In public presentations before joining the department, for example, Mr. Jennings recounted a conversation with a teenage student during his teaching days in Massachusetts in the 1980s. When the student suggested having had a sexual encounter with an older man, Mr. Jennings said he hoped the student had used a condom.
Mr. Jennings had said that the student was 15 at the time, which provided grist for critics, who have argued that he was legally required to report the incident as the potential sexual abuse of a minor. A media-watchdog group recently confirmed that the student was 16 and at the age of consent, a fact that has helped quell that controversy somewhat.
Mr. Jennings, who was a new teacher at the time of the Massachusetts incident, recently expressed regret about how he had handled the situation.
“I should have asked for more information and consulted medical or legal authorities,” Mr. Jennings said in a statement released by the Education Department in response to the criticism. “Teachers back then had little training and guidance about this kind of thing. All teachers should have a basic level of preparedness. I would like to see the office of safe and drug-free schools play a bigger role in helping to prepare teachers.”
Another point of controversy is the foreword Mr. Jennings wrote to a 1999 book, Queering Elementary Education: Advancing the Dialogue About Sexualities and Schooling. According to the Republican lawmakers’ Oct. 15 letter, the foreword offers evidence that he has “for more than 20 years, almost exclusively focused on promoting the homosexual agenda.” Critics have also pointed to writings that describe, in what they say is a cavalier fashion, his significant drug use in his youth.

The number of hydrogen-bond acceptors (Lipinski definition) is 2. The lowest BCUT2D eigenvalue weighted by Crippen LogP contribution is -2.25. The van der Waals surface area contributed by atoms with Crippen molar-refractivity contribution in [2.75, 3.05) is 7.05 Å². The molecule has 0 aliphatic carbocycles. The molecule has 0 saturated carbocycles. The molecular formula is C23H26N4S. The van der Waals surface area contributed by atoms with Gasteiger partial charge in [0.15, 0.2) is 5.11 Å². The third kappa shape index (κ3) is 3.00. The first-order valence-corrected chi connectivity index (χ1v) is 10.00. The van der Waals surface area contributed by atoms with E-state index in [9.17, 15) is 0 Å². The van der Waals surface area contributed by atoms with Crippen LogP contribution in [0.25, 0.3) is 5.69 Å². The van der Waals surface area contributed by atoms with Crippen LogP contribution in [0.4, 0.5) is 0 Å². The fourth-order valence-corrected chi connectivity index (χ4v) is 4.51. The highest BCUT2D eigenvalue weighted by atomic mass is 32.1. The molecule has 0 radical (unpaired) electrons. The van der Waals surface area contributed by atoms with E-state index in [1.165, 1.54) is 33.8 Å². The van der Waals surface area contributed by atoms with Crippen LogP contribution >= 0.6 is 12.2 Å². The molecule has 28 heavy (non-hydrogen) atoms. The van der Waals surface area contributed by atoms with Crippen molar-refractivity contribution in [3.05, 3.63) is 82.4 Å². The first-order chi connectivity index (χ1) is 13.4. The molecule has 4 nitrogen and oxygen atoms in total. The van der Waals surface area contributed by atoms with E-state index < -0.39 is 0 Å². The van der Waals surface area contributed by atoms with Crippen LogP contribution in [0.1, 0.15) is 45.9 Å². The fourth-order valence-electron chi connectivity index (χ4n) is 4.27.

Such attacks on Mr. Jennings are nothing new. Diane Lenning, a candidate for state schools chief in California, has been sharply critical of him for several years.
Ms. Lenning, who led the Republican Educators Caucus of the National Education Association, accused Mr. Jennings in a 2004 news interview of “unethical practice” for failing to report “sexual victimization of a student.” Lawyers for GLSEN sent Ms. Lenning a letter demanding that she desist from repeating such statements.
“His past record has shown that he’s focused narrowly on gay and lesbian students,” she said in an interview.
Some state-level school safety directors have expressed concern that under Mr. Jennings, the federal office of safe and drug-free schools may redirect its energy toward bullying at the expense of other important issues.
“As a high school principal for 25 years, I’ve seen bullying take place, but I’ve also seen a lot of drug and alcohol issues, gang-related issues, and all kinds of mental-health issues,” said Jon Akers, the executive director of the Kentucky Center for School Safety, a state-funded collaborative in Richmond that provides resources to schools.
While anti-bullying efforts are important, he added, “to not give things equal weighting, and skewing the direction of the office of safe and drug-free schools, is not a good idea.”
Some supporters say that they are not as familiar with controversial viewpoints Mr. Jennings may have expressed earlier in his career, but that his recent record show he is qualified for the job.
“It’s very difficult to speak to things that happened 15 or 20 years ago,” said Jill Cook, the assistant director of the American School Counselors Association, in Alexandria, Va. “What I do know is that the work he has done through GLSEN and other efforts have all been about doing what’s best for kids, and helping schools to be a place where kids can learn.”
A version of this article appeared in the October 28, 2009 edition of Education Week as Controversy Still Swirls Around Safe-Schools Chief